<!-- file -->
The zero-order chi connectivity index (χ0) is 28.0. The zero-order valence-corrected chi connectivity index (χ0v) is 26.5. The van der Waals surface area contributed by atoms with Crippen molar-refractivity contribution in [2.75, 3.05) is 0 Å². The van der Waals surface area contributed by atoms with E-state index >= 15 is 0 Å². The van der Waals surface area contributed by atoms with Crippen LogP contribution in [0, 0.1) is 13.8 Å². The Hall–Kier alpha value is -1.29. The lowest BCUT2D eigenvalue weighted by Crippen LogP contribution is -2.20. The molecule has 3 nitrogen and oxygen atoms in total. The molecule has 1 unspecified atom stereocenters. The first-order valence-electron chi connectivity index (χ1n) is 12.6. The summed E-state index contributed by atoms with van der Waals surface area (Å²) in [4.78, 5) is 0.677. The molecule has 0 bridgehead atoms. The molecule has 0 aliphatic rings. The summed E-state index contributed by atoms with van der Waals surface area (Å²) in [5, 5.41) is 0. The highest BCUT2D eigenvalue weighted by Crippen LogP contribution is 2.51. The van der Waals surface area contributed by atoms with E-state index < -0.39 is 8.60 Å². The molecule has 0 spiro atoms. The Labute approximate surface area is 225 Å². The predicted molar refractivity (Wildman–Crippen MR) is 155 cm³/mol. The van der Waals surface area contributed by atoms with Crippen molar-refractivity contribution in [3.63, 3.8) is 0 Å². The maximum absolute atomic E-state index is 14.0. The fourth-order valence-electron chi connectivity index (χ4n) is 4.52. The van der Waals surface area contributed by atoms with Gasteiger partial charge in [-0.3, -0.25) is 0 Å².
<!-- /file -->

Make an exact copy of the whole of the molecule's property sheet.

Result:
The zero-order chi connectivity index (χ0) is 28.0. The zero-order valence-corrected chi connectivity index (χ0v) is 26.5. The van der Waals surface area contributed by atoms with Crippen molar-refractivity contribution in [2.75, 3.05) is 0 Å². The van der Waals surface area contributed by atoms with E-state index >= 15 is 0 Å². The van der Waals surface area contributed by atoms with Crippen LogP contribution in [0, 0.1) is 13.8 Å². The Hall–Kier alpha value is -1.29. The lowest BCUT2D eigenvalue weighted by Crippen LogP contribution is -2.20. The molecule has 3 nitrogen and oxygen atoms in total. The molecule has 1 unspecified atom stereocenters. The first-order valence-electron chi connectivity index (χ1n) is 12.6. The summed E-state index contributed by atoms with van der Waals surface area (Å²) in [4.78, 5) is 0.677. The molecule has 0 bridgehead atoms. The molecule has 0 aliphatic rings. The summed E-state index contributed by atoms with van der Waals surface area (Å²) in [5, 5.41) is 0. The highest BCUT2D eigenvalue weighted by Crippen LogP contribution is 2.51. The van der Waals surface area contributed by atoms with E-state index < -0.39 is 8.60 Å². The molecule has 0 spiro atoms. The Labute approximate surface area is 225 Å². The predicted molar refractivity (Wildman–Crippen MR) is 155 cm³/mol. The van der Waals surface area contributed by atoms with Crippen molar-refractivity contribution in [3.63, 3.8) is 0 Å². The maximum absolute atomic E-state index is 14.0. The fourth-order valence-electron chi connectivity index (χ4n) is 4.52. The van der Waals surface area contributed by atoms with Gasteiger partial charge in [-0.3, -0.25) is 0 Å².